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Showing items 1 through 9 of 47.
  1. Library Resource
    Reports & Research
    December, 2011
    Cambodia

    ABSTRACTED FROM THE EXECUTIVE SUMMARY: Since 2010, the granting of economic land concessions (ELCs) in the areas in which Welthungerhilfe runs projects has led to the demarcation, and in some cases the clearing, of indigenous peoples’ farmland and forest. Land and forest are the most valuable resources of the otherwise resource-poor indigenous people in Ratanakiri.

  2. Library Resource
    Reports & Research
    December, 2011
    Cambodia

    The main objectives of this study are to produce an overview of existing information related to land issues and governance of indigenous communities and to assess the impact of economic land concessions on the livelihoods of indigenous communities in the northeast of Cambodia. The study generated the following research questions in order to respond to these objectives: 1. What is happening in terms of land acquisition and land governance practices? 2. What are the consequences for indigenous peoples, in terms of livelihoods as well as agricultural systems and socio-cultural practices? 3.

  3. Library Resource
    Reports & Research
    December, 2011
    Myanmar

    In the early 20th century, the scientific management of Myanmar’s natural forests under the Myanmar Selection System (MSS) was world-renown.1 By the 1970s, the MSS began to break down. Today, the application of scientific forestry in the country has been marginalized. Timber remains a significant source of revenue, although relatively less for the national Myanmar government as multi-billion dollar oil, gas, hydropower and other energy related contracts surge.

  4. Library Resource
    Journal Articles & Books
    December, 2011
    Laos

    In recent years the Lao government has provided many foreign investors with large-scale economic land concessions to develop plantations. These concessions have resulted in significant alterations of landscapes and ecological processes, greatly reduced local access to resources through enclosing common areas, and ultimately leading to massive changes in the livelihoods of large numbers of mainly indigenous peoples living near these concessions.

  5. Library Resource
    Reports & Research
    December, 2011
    Cambodia

    OVERVIEW: Cambodia is a largely agrarian country that emerged from a history of political strife and instability into a period of steady economic growth. However, the country started from such a low base that even after a decade of growth averaging 7% per annum, GDP is only $650. Cambodia is ranked 176th out of 213 countries in terms of purchasing-power parity. Poverty rates have reduced somewhat, but they remain higher than in most countries in the region and are only slightly lower than in Laos.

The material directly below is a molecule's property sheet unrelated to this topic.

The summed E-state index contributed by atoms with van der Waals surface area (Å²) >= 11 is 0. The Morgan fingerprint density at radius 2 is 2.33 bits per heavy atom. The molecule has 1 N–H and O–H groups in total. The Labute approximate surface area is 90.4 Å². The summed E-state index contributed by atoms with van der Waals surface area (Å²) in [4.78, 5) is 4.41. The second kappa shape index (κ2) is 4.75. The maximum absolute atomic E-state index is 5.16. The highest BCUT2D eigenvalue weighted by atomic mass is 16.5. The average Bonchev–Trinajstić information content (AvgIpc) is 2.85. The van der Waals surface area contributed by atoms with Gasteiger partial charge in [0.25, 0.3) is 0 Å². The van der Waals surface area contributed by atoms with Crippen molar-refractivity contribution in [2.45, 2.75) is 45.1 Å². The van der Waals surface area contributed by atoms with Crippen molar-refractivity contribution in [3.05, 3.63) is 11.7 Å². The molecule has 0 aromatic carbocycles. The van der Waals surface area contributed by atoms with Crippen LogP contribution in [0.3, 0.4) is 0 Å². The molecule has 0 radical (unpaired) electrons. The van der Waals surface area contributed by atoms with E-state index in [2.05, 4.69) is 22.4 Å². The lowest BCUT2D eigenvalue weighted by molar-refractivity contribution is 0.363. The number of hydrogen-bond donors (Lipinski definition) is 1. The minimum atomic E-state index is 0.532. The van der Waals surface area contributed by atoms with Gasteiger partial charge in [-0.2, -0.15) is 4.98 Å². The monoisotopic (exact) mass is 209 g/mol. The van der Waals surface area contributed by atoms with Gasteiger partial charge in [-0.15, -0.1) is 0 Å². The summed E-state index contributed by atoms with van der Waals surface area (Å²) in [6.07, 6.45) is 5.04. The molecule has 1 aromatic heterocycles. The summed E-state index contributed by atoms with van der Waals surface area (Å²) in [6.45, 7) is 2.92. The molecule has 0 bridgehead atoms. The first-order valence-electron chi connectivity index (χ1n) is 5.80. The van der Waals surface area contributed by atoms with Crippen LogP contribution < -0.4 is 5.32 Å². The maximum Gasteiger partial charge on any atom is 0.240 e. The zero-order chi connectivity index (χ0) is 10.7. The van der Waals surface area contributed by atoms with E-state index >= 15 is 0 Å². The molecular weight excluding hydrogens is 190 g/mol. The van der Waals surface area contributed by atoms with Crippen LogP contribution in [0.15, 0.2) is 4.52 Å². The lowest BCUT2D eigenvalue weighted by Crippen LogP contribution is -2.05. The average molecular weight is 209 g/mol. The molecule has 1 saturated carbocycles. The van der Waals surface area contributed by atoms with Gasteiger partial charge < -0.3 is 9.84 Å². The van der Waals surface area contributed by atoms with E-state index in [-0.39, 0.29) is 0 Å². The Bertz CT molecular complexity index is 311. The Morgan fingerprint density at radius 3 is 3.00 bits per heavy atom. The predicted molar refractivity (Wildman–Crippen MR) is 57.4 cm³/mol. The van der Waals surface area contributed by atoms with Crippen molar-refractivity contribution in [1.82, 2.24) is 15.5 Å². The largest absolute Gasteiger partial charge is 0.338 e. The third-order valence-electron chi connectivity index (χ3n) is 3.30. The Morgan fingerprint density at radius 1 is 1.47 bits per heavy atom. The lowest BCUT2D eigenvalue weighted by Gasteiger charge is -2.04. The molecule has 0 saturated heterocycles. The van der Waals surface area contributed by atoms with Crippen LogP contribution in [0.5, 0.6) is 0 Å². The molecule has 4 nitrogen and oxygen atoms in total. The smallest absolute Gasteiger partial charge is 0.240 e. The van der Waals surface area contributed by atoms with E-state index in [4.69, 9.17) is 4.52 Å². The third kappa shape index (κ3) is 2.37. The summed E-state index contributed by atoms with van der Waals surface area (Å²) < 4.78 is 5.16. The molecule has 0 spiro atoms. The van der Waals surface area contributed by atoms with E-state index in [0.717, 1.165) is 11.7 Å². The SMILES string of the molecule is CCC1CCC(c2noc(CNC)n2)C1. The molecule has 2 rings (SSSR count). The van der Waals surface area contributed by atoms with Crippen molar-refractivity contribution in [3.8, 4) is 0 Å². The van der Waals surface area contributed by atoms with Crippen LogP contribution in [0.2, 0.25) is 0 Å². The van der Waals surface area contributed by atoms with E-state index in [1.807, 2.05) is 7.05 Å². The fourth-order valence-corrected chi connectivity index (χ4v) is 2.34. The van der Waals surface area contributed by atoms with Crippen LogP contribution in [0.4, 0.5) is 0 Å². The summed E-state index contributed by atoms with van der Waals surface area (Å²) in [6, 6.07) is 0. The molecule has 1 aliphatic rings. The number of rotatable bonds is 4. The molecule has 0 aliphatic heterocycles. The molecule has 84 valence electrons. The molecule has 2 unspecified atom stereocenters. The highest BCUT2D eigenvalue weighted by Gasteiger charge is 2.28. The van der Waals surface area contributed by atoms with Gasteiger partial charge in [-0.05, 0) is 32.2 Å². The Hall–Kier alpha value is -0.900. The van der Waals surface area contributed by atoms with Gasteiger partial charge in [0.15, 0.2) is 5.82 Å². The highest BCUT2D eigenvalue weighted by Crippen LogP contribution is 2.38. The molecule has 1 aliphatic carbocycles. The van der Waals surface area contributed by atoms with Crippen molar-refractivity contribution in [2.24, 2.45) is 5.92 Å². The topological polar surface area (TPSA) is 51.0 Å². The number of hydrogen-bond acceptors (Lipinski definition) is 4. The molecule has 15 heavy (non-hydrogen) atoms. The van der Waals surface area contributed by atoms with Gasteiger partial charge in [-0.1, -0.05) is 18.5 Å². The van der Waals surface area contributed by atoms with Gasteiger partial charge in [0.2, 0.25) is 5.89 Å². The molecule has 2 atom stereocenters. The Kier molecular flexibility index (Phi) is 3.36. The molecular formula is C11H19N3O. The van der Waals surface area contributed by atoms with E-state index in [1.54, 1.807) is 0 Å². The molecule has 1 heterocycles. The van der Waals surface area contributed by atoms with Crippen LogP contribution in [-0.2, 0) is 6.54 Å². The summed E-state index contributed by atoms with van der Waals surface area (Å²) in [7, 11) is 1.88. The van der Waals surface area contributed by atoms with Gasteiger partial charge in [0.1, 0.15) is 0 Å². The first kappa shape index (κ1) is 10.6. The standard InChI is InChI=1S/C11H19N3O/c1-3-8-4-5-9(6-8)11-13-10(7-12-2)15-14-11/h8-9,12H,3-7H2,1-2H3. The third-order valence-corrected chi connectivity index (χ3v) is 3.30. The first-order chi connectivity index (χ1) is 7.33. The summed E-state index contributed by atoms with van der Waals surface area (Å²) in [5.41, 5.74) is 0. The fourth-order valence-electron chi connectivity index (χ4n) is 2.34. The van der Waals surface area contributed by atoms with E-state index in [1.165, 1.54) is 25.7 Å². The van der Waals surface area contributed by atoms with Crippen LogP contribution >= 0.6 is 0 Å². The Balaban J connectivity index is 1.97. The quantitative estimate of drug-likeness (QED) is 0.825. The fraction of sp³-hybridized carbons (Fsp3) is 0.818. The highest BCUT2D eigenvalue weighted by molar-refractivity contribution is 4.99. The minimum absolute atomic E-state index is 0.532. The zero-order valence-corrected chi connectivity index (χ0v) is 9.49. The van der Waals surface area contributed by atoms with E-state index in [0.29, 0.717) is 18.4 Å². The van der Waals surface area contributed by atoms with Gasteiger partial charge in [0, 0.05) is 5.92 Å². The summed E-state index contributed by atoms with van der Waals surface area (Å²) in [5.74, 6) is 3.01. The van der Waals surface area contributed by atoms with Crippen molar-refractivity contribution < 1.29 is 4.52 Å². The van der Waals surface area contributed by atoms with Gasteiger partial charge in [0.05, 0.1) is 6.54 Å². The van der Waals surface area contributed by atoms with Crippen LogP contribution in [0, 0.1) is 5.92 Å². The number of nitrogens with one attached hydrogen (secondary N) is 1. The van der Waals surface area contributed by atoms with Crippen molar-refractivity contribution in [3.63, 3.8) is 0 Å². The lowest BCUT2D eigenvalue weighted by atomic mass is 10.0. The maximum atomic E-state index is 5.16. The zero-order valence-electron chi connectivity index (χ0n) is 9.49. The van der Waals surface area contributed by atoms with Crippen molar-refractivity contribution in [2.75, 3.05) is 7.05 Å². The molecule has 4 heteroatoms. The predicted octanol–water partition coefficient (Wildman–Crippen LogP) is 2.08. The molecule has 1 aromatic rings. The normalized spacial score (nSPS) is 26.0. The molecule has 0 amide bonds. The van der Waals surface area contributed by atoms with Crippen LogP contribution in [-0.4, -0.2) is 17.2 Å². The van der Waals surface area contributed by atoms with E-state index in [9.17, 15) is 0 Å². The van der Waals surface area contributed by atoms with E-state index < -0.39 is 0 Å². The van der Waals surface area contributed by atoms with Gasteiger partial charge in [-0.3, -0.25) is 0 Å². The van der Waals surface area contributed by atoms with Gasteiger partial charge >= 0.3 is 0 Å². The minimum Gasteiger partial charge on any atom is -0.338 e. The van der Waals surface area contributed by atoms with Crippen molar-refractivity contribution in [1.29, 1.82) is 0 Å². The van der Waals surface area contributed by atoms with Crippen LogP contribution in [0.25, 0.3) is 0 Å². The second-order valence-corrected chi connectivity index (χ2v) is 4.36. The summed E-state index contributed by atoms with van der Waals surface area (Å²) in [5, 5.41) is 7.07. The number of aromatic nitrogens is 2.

6. Library Resource
    Reports & Research
    December, 2010
    Cambodia

    The Land Law of 2001 was a landmark statute intended to strengthen and protect the rights of ordinary Cambodian landholders. A land titling programme (LMAP) was initiated soon afterwards, with extensive World Bank and donor support. The land occupied by the community of Boeung Kak, in the heart of the capital was excluded from this process, despite evidence of prior residence going back decades. Instead it was classifi ed as having “unknown status” by the LMAP, as “state land” by default, and as a “development zone” by authorities.

  7. Library Resource
    Institutional & promotional materials
    December, 2011
    Cambodia, Laos, Myanmar, Thailand, Vietnam

    Debates and critiques around land policy often focus on the neo-liberal agenda of formalising land as alienable property, most notably through land titling schemes. Sometimes these schemes are posited against alternatives such as land reform and community land holding under common property arrangements. Claims and counter- claims are made for land titling as a means to boost smallholder security in the face of involuntary or otherwise unfair alienation of land sometimes under the rubric of land grabbing.

  8. Library Resource
    Reports & Research
    December, 2012
    Cambodia

    The report, submitted in accordance with resolution 18/25 of 26 September 2011 of the Human Rights Council, is an assessment of the human rights impact of economic land concessions (ELCs) and other land concessions and major development projects in Cambodia (generally referred to as ―land concessions‖ throughout the report unless otherwise specified).

  9. Library Resource
    Reports & Research
    December, 2012
    Cambodia, Laos, Myanmar, Thailand, Vietnam

    The Land Matrix project was set up to respond to the lack of widely available, reliable data on large-scale land transactions in the Global South. It collates and evaluates data from a wide range of sources on large transnational transactions in the agricultural sector and other sectors. This report represents the first thorough analysis of the Land Matrix database.

  10. Library Resource
    Reports & Research
    December, 2011
    Myanmar

    ABSTRACTED FROM THE EXECUTIVE SUMMARY: In accordance to the land confiscation documented in this report, the Burmese military regime has not only constantly violated the domestic laws in Burma like the Nationalisation Act, the Land Acquisition Act and also Customary Law but also international law, such as the UDHR charter, CEDAW, CRC, ICESCR and farming protection rights.

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